Duncan joined CMP-17 in 1989 and became a principal in 1993, and he
continued to contribute to the health-care industry through a variety
other outlets. Aside from helping to write the IEEE White Book --
Recommended Practice for Electrical Systems in Health Care Facilities,
he undertook an initiative to change the way emergency generators are
sized for hospitals. The Code was changed to size them based on
the real rather than connected loads. "I'm very proud of that," he
"We're saving health care dollars while increasing emergency system
reliability because the generators are now tested close to their rated
More than 30 years after the Coast Guard temporarily denied him his
dreams of seeing the world, Duncan has since done it on his own,
traveling to places like New Zealand, India, and South Africa. Growing
Sparling to the $18 million-a-year company it is today, on the other
hand, took the contributions of many, including some from the
Code-making panels. "I really enjoy being able to pick up the phone and
call colleagues and friends to ask their opinion on a design issue," he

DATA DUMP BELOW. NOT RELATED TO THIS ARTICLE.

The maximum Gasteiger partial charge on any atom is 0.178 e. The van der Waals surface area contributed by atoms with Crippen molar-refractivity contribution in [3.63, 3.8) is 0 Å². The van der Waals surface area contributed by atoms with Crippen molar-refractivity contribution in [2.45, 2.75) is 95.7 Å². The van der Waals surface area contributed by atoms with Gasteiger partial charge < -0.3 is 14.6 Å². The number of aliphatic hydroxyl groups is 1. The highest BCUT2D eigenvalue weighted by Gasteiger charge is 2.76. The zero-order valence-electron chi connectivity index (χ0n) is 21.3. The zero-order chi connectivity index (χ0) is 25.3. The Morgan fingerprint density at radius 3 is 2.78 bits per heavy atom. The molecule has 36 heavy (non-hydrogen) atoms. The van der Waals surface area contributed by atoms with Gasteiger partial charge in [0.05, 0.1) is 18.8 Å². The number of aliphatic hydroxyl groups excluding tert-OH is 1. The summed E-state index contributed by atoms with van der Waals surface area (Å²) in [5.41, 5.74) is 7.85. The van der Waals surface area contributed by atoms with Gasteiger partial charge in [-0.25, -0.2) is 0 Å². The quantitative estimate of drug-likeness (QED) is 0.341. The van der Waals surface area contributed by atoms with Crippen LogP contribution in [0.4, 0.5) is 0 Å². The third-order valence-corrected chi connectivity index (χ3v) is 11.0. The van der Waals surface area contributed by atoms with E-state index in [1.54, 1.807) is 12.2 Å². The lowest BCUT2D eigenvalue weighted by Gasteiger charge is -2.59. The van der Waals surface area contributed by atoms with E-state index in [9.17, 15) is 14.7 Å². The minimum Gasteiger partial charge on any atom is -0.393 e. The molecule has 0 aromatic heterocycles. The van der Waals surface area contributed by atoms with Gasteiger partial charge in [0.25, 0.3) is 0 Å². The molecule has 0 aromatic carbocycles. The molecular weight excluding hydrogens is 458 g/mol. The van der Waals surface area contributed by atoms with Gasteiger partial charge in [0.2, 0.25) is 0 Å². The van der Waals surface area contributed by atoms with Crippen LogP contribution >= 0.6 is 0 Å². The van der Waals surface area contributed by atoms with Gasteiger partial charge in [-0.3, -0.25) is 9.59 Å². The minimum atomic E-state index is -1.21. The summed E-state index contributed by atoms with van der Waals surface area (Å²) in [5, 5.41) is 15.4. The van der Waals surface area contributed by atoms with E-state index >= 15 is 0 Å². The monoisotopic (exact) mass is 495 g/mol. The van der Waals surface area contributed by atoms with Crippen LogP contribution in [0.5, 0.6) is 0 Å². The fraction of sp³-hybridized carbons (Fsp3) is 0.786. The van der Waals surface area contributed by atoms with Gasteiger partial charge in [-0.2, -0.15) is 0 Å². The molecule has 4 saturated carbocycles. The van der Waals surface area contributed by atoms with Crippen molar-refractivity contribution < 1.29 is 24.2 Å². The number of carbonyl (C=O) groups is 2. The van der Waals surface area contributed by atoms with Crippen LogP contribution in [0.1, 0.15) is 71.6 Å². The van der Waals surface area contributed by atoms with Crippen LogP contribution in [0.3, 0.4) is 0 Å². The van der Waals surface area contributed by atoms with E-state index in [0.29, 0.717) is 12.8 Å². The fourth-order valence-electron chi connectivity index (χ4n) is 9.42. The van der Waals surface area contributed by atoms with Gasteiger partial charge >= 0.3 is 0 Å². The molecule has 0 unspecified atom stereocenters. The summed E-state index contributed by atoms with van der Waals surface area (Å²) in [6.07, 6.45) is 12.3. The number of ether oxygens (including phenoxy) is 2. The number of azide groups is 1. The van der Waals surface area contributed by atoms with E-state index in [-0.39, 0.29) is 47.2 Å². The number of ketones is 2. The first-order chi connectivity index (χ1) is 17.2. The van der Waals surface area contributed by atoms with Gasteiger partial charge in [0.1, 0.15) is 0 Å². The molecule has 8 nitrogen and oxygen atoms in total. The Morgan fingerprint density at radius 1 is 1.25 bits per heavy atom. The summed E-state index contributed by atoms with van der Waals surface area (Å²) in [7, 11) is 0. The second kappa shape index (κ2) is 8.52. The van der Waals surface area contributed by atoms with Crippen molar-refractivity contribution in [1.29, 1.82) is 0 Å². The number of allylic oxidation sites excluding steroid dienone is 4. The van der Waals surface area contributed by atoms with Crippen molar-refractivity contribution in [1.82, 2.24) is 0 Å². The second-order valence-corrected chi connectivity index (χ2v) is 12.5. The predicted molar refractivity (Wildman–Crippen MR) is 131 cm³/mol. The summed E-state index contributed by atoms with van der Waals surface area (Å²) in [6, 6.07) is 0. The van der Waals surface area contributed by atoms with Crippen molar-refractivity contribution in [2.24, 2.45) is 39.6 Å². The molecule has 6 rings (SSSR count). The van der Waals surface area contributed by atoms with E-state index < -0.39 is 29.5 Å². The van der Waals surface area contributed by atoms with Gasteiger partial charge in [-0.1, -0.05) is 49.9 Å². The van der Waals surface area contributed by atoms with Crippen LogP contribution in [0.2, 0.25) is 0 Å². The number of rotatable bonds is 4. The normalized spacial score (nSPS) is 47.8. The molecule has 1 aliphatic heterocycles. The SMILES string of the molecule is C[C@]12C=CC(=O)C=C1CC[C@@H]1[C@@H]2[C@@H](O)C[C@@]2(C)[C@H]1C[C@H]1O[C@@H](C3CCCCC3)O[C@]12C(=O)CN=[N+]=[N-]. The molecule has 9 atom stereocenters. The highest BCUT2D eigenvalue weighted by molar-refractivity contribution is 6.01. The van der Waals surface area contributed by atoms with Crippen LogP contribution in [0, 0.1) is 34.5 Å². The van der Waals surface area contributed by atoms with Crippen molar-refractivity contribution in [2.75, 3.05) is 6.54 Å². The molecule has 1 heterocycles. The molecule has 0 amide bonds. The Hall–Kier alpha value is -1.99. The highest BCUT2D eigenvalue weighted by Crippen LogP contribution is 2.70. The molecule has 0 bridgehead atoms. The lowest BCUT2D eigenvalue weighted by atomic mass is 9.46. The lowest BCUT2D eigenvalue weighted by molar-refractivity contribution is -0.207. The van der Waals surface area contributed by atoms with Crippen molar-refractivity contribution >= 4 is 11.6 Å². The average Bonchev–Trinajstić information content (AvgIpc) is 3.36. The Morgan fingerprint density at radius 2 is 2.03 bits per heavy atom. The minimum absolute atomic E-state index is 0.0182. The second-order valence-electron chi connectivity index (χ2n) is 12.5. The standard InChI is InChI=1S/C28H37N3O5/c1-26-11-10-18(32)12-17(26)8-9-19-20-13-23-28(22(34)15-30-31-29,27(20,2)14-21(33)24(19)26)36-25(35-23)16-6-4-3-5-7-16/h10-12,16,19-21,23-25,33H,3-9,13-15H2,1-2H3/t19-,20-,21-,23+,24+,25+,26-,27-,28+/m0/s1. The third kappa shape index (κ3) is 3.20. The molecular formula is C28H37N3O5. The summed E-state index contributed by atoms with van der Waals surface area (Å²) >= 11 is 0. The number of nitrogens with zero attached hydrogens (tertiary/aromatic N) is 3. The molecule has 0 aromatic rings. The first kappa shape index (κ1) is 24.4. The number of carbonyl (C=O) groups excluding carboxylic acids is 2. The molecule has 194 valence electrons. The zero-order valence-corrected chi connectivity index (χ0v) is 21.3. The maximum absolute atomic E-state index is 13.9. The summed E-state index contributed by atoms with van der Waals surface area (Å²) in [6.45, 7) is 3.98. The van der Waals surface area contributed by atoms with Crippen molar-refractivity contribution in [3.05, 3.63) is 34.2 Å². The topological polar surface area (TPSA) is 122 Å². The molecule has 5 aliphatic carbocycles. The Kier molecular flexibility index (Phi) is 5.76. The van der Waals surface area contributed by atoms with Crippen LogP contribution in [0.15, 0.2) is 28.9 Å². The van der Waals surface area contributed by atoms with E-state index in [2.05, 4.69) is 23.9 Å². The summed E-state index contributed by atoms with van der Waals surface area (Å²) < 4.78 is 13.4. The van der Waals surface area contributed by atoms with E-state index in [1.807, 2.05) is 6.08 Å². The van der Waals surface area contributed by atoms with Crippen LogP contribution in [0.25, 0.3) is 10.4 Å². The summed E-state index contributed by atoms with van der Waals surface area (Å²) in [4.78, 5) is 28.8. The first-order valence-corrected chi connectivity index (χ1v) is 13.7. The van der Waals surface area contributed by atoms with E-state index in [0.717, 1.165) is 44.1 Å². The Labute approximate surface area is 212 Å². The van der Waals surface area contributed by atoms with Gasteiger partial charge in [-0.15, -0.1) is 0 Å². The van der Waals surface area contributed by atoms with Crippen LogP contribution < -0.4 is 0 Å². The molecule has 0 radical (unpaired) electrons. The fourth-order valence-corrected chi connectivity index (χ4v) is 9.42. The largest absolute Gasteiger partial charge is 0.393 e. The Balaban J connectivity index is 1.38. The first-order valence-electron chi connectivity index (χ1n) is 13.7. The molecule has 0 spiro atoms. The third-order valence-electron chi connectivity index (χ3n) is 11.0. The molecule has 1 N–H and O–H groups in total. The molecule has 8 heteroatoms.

says of his fellow members. "They're an amazing resource."
A Place of Their Own
Art. 517 for health-care facilities had its own
dedicated Code-making panel until the 2005 Code cycle when it was
into Panel 15 along with carnivals, motion picture studios, and
theaters. With life safety on the line, should the requirements for
hospitals and critical care facilities have their own panel? Visit www.ecmweb.com to tell us.
Inspectors, if you thought you got a lot of calls before, wait a couple
weeks. CodeWatch readers say they call on their local inspector more
than anyone else for clarification when they don't understand a Code
rule, and with the 2005 NEC only a few weeks old, it's only a matter of
time before the questions start to pop up.
And for those of you with neighbors who still have the holiday
or are just too lazy to take down their lights, Joseph Greco, a
licensed electrician in New Jersey, recently sent us another
for getting the word out about Art. 590's limits on temporary holiday
lights that takes advantage of everyone's favorite favorite home
appliance: the TV. Visit EC&M's Web
site for his idea.